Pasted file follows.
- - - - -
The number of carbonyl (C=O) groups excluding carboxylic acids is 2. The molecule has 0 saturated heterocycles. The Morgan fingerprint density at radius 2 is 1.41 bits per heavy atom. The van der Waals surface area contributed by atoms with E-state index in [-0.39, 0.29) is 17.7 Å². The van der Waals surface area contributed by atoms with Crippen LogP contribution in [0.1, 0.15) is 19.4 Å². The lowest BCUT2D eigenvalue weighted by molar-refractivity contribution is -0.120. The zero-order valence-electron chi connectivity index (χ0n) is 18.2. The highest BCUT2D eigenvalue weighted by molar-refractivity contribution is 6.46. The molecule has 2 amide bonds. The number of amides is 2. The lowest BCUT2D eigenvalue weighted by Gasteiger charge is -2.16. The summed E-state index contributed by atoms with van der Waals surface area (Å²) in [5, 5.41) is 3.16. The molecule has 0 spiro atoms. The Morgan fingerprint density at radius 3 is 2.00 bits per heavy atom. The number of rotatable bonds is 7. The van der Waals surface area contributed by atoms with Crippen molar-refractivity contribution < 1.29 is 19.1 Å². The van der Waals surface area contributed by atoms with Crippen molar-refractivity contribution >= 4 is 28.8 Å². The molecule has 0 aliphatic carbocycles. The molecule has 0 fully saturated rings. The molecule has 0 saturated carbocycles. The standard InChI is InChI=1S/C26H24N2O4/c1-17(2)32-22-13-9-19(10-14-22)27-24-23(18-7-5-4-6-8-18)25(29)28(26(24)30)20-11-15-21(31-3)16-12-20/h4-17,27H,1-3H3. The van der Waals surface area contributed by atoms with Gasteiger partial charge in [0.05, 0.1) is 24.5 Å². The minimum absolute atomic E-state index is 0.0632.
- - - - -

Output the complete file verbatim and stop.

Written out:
The number of carbonyl (C=O) groups excluding carboxylic acids is 2. The molecule has 0 saturated heterocycles. The Morgan fingerprint density at radius 2 is 1.41 bits per heavy atom. The van der Waals surface area contributed by atoms with E-state index in [-0.39, 0.29) is 17.7 Å². The van der Waals surface area contributed by atoms with Crippen LogP contribution in [0.1, 0.15) is 19.4 Å². The lowest BCUT2D eigenvalue weighted by molar-refractivity contribution is -0.120. The zero-order valence-electron chi connectivity index (χ0n) is 18.2. The highest BCUT2D eigenvalue weighted by molar-refractivity contribution is 6.46. The molecule has 2 amide bonds. The number of amides is 2. The lowest BCUT2D eigenvalue weighted by Gasteiger charge is -2.16. The summed E-state index contributed by atoms with van der Waals surface area (Å²) in [5, 5.41) is 3.16. The molecule has 0 spiro atoms. The Morgan fingerprint density at radius 3 is 2.00 bits per heavy atom. The number of rotatable bonds is 7. The van der Waals surface area contributed by atoms with Crippen molar-refractivity contribution < 1.29 is 19.1 Å². The van der Waals surface area contributed by atoms with Crippen molar-refractivity contribution >= 4 is 28.8 Å². The molecule has 0 aliphatic carbocycles. The molecule has 0 fully saturated rings. The molecule has 0 saturated carbocycles. The standard InChI is InChI=1S/C26H24N2O4/c1-17(2)32-22-13-9-19(10-14-22)27-24-23(18-7-5-4-6-8-18)25(29)28(26(24)30)20-11-15-21(31-3)16-12-20/h4-17,27H,1-3H3. The van der Waals surface area contributed by atoms with Gasteiger partial charge in [0.05, 0.1) is 24.5 Å². The minimum absolute atomic E-state index is 0.0632.